The Last Post Ceremony commemorating the service of (436) Corporal Herbert Thomas Joseph Sinclair, 9th Battalion, AIF, First World War.

Accession Number AWM2019.1.1.122
Collection type Film
Object type Last Post film
Physical description 16:9
Maker Australian War Memorial
Place made Australia: Australian Capital Territory, Canberra, Campbell
Date made 2 May 2019
Access Open
Conflict First World War, 1914-1918
Copyright Item copyright: © Australian War Memorial
Creative Commons License This item is licensed under CC BY-NC
Copying Provisions Copy provided for personal non-commercial use

The Last Post Ceremony is presented in the Commemorative area of the Australian War Memorial each day. The ceremony commemorates more than 102,000 Australians who have given their lives in war and other operations and whose names are recorded on the Roll of Honour. At each ceremony the story behind one of the names on the Roll of Honour is told. Hosted by Criag Berelle, the story for this day was on (436) Corporal Herbert Thomas Joseph Sinclair, 9th Battalion, AIF, First World War.

Speech transcript

436 Corporal Herbert Thomas Joseph Sinclair, 9th Battalion, AIF
KIA 24 September 1915

Today we remember and pay tribute to Corporal Herbert Thomas Joseph Sinclair.

Herbert Sinclair, known as “Bert”, was born in 1895 to James and Annie Sinclair of Sydney. At some point he moved to Ipswich in Queensland, where his uncle Hugh was the manager of the Queensland Farmers’ Cooperative Company factory. There he worked as a carpenter.

Bert Sinclair was among the first to enlist in the Australian Imperial Force following the outbreak of war in 1914. He was posted to the 9th Battalion, and after a period of training in Australia left for active service overseas. On 25 April 1915 the 9th Battalion was part of the covering force for the landing at Anzac Cove, and was among the first to land under heavy rifle fire. The 9th Battalion’s war diary notes that the men “displayed great bravery and held on tenaciously” in the face of staunch enemy opposition to the landing.

Private Sinclair performed so well at the landing that three days later he was promoted to lance corporal. On 21 May he received a gunshot wound to the neck, and spent some weeks in Egypt recovering. He returned to his battalion on the peninsula in June, and three days later was shot in the shoulder. This second wound was less serious, and he recovered without an extended period of hospitalisation. Two weeks later he was promoted to corporal.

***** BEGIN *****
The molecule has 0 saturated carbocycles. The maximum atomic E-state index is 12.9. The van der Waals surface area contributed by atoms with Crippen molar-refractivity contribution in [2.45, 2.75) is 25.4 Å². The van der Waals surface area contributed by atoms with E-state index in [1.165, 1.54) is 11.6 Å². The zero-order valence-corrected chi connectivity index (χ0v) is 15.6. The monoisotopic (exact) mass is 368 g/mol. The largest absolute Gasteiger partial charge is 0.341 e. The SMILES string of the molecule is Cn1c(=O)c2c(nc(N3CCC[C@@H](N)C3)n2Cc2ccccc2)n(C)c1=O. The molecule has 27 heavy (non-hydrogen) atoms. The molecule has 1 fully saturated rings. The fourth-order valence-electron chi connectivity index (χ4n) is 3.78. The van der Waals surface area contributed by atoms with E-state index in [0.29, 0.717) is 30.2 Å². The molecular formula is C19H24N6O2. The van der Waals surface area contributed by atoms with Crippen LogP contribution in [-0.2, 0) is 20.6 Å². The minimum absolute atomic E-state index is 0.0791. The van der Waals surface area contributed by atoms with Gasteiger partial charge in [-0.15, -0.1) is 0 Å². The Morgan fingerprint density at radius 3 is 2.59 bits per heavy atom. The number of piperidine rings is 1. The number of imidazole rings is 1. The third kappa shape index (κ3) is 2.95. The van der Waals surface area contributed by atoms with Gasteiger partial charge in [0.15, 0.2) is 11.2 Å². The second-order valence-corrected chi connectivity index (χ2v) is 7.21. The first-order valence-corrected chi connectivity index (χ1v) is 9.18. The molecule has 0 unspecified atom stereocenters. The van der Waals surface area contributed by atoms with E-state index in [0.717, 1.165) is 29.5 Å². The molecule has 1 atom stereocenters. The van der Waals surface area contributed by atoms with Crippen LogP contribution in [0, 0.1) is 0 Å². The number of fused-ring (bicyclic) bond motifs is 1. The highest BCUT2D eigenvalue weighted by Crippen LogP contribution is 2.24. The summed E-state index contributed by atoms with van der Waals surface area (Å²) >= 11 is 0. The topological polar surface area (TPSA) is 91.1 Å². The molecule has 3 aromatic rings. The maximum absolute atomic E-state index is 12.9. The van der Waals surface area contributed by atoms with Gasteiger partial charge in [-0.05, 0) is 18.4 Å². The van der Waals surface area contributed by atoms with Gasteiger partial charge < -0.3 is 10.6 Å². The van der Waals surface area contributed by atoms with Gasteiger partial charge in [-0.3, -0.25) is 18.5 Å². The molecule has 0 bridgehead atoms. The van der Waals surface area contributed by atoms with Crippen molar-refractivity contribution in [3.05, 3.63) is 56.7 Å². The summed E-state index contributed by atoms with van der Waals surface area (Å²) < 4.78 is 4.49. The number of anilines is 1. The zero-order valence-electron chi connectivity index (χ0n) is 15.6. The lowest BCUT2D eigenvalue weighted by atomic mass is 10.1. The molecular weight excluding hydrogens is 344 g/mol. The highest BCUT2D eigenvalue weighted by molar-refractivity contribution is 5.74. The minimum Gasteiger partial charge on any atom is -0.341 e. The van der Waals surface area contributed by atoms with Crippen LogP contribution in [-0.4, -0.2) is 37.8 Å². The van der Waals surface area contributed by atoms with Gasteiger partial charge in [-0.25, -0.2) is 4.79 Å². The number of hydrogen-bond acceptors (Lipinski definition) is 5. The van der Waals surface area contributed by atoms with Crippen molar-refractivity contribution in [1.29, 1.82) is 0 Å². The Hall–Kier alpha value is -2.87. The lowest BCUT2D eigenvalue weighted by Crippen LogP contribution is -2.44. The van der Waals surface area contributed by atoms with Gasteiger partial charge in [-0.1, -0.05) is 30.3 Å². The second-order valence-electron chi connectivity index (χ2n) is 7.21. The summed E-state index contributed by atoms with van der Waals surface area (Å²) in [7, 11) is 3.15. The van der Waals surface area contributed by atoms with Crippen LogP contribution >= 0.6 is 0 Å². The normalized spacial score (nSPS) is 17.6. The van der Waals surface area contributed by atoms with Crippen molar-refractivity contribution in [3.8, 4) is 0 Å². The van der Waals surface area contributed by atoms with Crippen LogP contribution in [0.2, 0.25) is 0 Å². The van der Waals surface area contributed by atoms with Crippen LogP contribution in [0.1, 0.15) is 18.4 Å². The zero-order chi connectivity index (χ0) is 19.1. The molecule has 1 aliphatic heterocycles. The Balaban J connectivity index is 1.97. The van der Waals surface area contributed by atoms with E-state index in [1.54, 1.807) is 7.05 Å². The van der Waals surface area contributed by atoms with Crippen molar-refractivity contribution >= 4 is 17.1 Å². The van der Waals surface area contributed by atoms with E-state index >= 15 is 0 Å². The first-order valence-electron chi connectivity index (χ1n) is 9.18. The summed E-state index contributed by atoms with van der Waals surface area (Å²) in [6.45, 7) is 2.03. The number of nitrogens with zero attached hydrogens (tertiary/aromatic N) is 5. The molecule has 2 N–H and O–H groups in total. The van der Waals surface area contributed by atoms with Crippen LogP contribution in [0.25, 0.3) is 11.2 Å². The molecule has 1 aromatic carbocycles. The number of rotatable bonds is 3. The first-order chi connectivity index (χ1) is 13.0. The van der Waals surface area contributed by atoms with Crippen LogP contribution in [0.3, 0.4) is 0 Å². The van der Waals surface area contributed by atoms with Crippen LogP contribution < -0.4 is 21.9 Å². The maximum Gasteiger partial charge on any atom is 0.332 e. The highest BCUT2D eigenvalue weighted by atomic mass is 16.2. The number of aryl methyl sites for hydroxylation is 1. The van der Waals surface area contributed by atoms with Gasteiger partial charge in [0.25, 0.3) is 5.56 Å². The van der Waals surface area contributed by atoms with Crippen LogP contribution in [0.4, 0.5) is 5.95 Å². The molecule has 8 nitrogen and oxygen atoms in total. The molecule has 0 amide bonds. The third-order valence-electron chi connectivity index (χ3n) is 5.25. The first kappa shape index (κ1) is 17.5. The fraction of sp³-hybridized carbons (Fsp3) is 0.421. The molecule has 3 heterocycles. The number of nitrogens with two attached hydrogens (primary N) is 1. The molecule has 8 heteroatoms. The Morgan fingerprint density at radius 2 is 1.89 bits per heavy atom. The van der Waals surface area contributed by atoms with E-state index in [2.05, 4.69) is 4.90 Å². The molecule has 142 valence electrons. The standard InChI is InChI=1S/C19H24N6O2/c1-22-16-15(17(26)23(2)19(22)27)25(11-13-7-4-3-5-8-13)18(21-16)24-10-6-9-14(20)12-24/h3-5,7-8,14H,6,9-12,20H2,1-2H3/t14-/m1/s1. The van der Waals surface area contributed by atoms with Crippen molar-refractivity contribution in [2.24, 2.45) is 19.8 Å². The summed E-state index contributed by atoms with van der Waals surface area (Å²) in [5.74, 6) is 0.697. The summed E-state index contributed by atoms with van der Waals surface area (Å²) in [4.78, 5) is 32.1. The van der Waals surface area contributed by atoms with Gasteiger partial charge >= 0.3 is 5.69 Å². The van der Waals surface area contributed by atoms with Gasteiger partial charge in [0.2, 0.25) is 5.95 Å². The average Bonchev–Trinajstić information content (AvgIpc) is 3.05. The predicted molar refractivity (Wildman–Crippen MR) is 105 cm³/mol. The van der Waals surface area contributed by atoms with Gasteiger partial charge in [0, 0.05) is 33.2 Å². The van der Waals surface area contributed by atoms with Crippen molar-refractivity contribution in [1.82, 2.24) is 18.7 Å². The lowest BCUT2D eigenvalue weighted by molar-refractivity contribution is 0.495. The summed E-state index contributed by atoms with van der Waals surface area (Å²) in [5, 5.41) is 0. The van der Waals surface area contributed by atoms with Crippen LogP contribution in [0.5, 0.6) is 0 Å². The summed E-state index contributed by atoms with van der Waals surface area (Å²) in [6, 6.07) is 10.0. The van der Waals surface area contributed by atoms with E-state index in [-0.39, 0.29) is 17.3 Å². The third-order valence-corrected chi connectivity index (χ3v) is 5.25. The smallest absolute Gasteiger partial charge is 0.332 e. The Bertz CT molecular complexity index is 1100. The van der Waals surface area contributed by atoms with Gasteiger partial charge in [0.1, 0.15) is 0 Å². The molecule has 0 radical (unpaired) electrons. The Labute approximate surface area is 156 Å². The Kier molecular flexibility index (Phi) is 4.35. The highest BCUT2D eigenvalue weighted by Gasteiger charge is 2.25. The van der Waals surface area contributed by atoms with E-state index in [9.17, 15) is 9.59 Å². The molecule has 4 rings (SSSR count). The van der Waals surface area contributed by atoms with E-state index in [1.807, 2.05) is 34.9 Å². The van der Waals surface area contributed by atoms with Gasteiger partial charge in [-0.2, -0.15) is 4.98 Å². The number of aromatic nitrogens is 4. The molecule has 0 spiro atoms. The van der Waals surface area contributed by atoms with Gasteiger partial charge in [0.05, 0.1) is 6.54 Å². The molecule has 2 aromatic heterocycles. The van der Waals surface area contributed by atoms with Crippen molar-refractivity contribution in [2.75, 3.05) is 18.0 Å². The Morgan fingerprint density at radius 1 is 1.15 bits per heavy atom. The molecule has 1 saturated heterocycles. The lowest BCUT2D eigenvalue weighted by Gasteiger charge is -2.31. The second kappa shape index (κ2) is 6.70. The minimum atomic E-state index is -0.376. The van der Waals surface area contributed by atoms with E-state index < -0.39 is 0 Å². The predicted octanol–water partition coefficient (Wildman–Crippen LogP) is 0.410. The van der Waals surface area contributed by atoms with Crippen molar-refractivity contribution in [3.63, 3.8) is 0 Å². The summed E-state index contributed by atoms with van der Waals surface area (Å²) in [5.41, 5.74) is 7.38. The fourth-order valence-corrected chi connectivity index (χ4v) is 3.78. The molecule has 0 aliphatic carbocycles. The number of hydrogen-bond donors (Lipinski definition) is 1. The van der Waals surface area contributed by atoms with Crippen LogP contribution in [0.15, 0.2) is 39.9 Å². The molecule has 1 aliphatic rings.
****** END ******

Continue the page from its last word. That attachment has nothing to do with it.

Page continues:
Sinclair had a number of close mates in his platoon, including Corporal Tom Scrivener, who had dugout near his own. Scrivener later wrote a letter describing what happened on 24 September, 1915:
Bert came round to my dugout to ask me the time, as he as in charge of a working party at 1 o’clock. He had just sat down, when all of a sudden a big shell burst in my dugout. It took us by surprise, and after the smoke, dust and fumes had cleared away, I found I was all right, and the old fellow that camps with me was all right too. I looked round, and there was Bert almost buried in dirt. He said to me, “Am I hit, Tom?” I looked and found he was hit – eight pellets in the back. We got the doctor and stretchers at once, and the old fellow – my mate – carried him out of the dugout in case any more shells would come that way.

As Corporal Sinclair was being carried out of the dugout he asked Tom, “Am I hit quite badly?” Scrivener replied that no, he was all right. That was the last thing Bert Sinclair heard. Shortly afterwards he lapsed into unconsciousness and died not long after.

That evening all the men of No. 7 Platoon of the 9th Battalion attended a brief burial service in Shell Green Cemetery. Scrivener had a cross erected for the man he described as “my pal ever since we joined”, and the 7th platoon did all they could to commemorate their friend appropriately. Tom Scrivener wrote to Bert’s parents to say “I might say he was a soldier, and feared nothing. Every man in the company liked him. It’s hard, but, still, he died fighting for liberty, King and country.”

Corporal Bert Sinclair was 20 years old.

His name is listed on the Roll of Honour on my right, among almost 62,000 Australians who died while serving in the First World War.

This is but one of the many stories of service and sacrifice told here at the Australian War Memorial. We now remember Corporal Herbert Thomas Joseph Sinclair, who gave his life for us, for our freedoms, and in the hope of a better world.

Meleah Hampton
Historian, Military History Section

  • Video of The Last Post Ceremony commemorating the service of (436) Corporal Herbert Thomas Joseph Sinclair, 9th Battalion, AIF, First World War. (video)